Colts 12, Vikings 10: What we saw


MINNEAPOLIS, MN – AUGUST 21: Jacob Eason #9 of the Indianapolis Colts throws a pass against the Minnesota Vikings in the fourth quarter of a preseason game at U.S. Bank Stadium on August 21, 2021 in Minneapolis, Minnesota. The Colts defeated the Vikings 12-10. (Photo by David Berding/Getty Images)

INDIANAPOLIS – Observations from the Indianapolis Colts’ 12-10 win over the Minnesota Vikings Saturday night at U.S. Bank Stadium:

QB update: Ideally, Frank Reich would have a grasp on the pecking order behind the rehabbing Carson Wentz at this point of the preseason. Realistically, he doesn’t. Neither Jacob Eason nor Sam Ehlinger had the type performance against the Vikings to wrap his hands around the backup position. Or the starter’s role if Wentz’s rehab from Aug. 2 surgery on his left foot keeps him out of the Sept. 12 opener against the Seattle Seahawks.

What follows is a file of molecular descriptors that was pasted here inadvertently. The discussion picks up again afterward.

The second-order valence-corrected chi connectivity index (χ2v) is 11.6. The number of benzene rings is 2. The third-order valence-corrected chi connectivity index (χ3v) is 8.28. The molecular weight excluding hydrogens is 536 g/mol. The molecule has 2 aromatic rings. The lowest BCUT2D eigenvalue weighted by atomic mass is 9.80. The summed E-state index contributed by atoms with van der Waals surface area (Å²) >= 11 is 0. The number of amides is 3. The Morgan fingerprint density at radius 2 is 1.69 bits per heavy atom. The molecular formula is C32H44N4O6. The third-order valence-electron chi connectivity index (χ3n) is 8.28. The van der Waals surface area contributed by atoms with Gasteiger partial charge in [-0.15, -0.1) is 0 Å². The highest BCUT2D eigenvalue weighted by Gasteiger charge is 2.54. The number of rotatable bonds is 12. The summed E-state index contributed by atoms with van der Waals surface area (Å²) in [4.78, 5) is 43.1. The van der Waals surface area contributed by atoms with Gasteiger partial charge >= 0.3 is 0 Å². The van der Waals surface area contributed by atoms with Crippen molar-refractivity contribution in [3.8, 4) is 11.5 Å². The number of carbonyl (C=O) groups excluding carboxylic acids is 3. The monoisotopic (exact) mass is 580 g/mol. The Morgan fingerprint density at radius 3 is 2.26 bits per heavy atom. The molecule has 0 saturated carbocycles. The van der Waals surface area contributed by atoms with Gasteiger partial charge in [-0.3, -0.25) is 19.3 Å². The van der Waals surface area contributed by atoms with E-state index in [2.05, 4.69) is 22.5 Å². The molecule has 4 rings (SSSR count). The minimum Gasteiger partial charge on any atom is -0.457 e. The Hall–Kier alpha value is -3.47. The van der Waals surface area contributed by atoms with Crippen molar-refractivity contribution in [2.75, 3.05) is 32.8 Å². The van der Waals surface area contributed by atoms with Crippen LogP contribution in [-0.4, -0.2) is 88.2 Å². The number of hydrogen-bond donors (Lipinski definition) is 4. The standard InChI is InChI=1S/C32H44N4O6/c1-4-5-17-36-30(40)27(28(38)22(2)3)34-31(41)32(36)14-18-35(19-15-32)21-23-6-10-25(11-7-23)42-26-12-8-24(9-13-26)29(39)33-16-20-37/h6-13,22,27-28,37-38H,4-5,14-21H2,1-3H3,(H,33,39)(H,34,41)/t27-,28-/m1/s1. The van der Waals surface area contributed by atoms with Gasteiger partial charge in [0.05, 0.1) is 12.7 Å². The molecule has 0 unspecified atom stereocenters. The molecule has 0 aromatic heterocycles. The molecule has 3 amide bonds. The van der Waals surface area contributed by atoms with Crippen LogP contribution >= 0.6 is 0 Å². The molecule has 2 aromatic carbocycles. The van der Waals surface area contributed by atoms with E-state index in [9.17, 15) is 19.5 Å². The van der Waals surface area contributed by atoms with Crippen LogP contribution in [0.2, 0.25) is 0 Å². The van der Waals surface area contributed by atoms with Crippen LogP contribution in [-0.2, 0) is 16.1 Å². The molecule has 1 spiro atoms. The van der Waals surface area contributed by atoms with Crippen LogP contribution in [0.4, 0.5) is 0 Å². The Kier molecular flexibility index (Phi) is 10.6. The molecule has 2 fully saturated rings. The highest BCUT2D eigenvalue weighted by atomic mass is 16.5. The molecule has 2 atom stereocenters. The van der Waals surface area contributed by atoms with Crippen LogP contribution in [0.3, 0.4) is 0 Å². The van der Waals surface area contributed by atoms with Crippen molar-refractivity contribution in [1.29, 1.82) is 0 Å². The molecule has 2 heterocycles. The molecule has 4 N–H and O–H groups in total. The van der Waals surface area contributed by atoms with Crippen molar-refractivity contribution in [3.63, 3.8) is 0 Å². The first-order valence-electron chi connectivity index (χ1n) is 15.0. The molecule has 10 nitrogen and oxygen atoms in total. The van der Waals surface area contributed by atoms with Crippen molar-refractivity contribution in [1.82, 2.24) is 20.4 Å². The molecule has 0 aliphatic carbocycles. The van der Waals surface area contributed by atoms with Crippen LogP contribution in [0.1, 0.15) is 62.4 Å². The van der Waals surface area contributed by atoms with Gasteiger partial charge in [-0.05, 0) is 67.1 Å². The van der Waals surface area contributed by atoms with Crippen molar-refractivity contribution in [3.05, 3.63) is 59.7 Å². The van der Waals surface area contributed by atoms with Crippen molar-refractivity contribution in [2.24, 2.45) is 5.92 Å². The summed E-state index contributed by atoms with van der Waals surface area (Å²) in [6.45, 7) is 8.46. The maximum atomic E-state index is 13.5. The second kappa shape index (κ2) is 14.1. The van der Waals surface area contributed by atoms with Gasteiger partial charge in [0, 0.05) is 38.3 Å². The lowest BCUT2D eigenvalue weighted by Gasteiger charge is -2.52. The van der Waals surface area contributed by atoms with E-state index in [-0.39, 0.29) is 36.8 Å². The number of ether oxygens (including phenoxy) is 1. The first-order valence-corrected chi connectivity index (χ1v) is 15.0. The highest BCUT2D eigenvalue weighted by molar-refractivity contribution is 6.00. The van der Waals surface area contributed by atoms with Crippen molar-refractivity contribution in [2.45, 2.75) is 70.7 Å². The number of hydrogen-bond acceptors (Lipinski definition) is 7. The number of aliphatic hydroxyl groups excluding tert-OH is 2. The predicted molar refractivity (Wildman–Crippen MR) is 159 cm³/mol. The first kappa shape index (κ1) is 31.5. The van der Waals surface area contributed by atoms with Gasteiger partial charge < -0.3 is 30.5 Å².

Has he seen enough?

“I’m not sure,’’ Reich said after the game. “I’ve got to look at the film to make that determination, but my hunch is that probably we need to see another week.

“Both guys are . . . showing enough good signs (but) both guys have made mistakes.’’

Ehlinger started against the Vikings after Eason opened against the Carolina Panthers. Reich hasn’t decided the rotation in Friday night’s preseason finale at Detroit.

After that, though, he and Chris Ballard must know what they’re doing at quarterback. Maybe it’s Wentz. If not, it’ll be a QB not only making his first NFL start, but also taking his first snap in a regular-season game.

Ehlinger’s moment: It’s hard to imagine Ehlinger moving the needle in his favor. While he directed a pair of field goal drives – a 47-yarder by Rodrigo Blankenship and a 31-yarder by Eddy Pineiro – two other drives ended with interceptions.